SEATTLE — The story line sounded familiar: A native New Yorker headed to Seattle on the heels of an undefeated college season at Connecticut that was capped with an NCAA championship.
But before the idea of UConn point guard Bria Hartley following fellow alum Sue Bird’s footsteps in leading the Storm franchise into the future, Seattle traded the seventh overall selection to Washington for All-Star forward Crystal Langhorne.
Seattle lacks depth inside due to veteran All-Star Tina Thompson retiring and Australian center Lauren Jackson planning to miss a second consecutive season due to injury. Storm coach Brian Agler, who’s also the team’s general manager, said he felt it more important to fulfill his roster’s needs in the post rather than draft for the future.
“This kind of fell in our lap,” said Agler, who seriously considered drafting injured Natalie Achonwa of Notre Dame if the trade wasn’t offered. Washington wanted Hartley.
“We had to address that area (post),” Agler continued. “Crystal is an excellent offensive rebounder and an excellent finisher around the basket, extending her range to 15 feet. She’s in her prime at 27 and whenever you get a chance to get a player like that, you’ve got to strongly consider it.”
Langhorne, a 6-foot-2 forward, averaged 12 points and 7.2 rebounds as a full-time starter for the Mystics last season. The numbers were a dip from seasons ago when she averaged 18.2 points with 7.6 rebounds and was named to the All-Star team as a reserve.
But as a six-year pro, Langhorne is a career 55.8 percent shooter from the field who’s averaged 29 minutes since being drafted by Washington in 2008.
She can blend in Agler’s defensive system and hang with the Storm’s transition game.
Agler drafted Canadian Olympian Michelle Plouffe (6-4) from the University of Utah in the second round and Stanford star Mikaela Ruef (6-3) in the third round to add to the training-camp competition to find depth inside.
Mainstay Camille Little (6-2) re-signed in March and Agler picked up posts Angel Robinson (6-5) and Joslyn Tinkle (6-3) via free agency.
Team chemistry will be the first question because Langhorne doesn’t know any of her new teammates well, outside of being on the roster when Robinson was cut in Mystics training camp in 2011 and playing one season in Washington with Seattle forward Noelle Quinn.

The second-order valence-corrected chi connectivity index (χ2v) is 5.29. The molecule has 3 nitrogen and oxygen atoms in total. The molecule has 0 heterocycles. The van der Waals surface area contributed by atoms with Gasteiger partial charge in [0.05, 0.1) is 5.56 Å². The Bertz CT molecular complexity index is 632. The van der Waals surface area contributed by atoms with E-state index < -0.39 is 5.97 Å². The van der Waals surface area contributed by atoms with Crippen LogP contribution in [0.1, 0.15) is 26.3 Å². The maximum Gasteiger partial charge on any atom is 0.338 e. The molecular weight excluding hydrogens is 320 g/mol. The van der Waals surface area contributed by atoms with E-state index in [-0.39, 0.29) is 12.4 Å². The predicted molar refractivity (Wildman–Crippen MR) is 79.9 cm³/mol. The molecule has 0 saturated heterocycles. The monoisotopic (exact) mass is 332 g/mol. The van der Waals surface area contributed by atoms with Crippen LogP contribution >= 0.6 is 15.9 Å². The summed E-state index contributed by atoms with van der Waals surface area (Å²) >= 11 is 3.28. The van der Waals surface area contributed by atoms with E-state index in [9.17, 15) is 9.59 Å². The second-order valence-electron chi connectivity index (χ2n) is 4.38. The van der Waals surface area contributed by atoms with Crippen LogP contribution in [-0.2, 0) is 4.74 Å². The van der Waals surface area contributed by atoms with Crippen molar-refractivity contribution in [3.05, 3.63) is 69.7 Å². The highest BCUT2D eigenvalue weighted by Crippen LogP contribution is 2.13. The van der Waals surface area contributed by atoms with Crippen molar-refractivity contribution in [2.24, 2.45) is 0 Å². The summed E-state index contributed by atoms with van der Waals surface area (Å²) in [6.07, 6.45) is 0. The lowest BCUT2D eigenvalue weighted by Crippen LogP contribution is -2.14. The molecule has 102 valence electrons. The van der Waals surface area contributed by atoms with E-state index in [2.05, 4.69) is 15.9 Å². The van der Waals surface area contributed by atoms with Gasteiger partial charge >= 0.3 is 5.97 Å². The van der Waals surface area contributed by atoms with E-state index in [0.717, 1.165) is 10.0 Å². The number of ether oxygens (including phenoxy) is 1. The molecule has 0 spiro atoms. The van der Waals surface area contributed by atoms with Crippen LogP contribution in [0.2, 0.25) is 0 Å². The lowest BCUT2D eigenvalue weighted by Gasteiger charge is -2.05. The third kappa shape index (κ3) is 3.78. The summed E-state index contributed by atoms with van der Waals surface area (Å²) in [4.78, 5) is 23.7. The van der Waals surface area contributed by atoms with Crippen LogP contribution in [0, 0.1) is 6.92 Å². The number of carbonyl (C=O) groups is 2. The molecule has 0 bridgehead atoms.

What Langhorne does know of Seattle, she’s confident the Storm can be successful in its pursuit of a third WNBA championship. Seattle was 10th in the league in scoring last season (70.8) and last in rebounding (30.2).
“It’s going to be more about hustle,” Langhorne said. “Minnesota isn’t that big either. Of course they have Olympian guards, but they’re not a huge team. It’s possible. You just have to make things work, have a good mix and anyone can win.”
Langhorne played in Turkey this past offseason where she averaged 11.8 points and seven rebounds in EuroLeague competition. Her team didn’t advance to the semifinal round in the Turkish league playoffs and Langhorne expected to settle into home before training camp opened.
“Now I have to pack,” said Langhorne who was notified while watching the draft on television she was traded. “It got me out of nowhere. It’s a change. (Coach Mike) Thibault wants to go in a certain direction and Seattle wants me here so it’s a great opportunity for me as a player to come in and try to help a team win.”
Unlike last season, Seattle will have several late arrivals due to competition overseas. Bird, Temeka Johnson, Tanisha Wright, Little and Robinson are the expected late arrivals.
Agler said everyone should be in Seattle before the Storm opens the season May 16 at KeyArena.
He’ll sign a few point guards to run training camp until his veteran backcourt arrives.
“Last year’s team heard everybody saying they didn’t have a chance to win or be in the playoffs. That bothered them as a team,” said Agler of what motivated the Storm to a WNBA-record 10th consecutive postseason appearance.
“This year our success will be determined on how hungry we are and what kind of competitive training camp we have,” Agler continued. “Because people will still have us out of the playoffs.”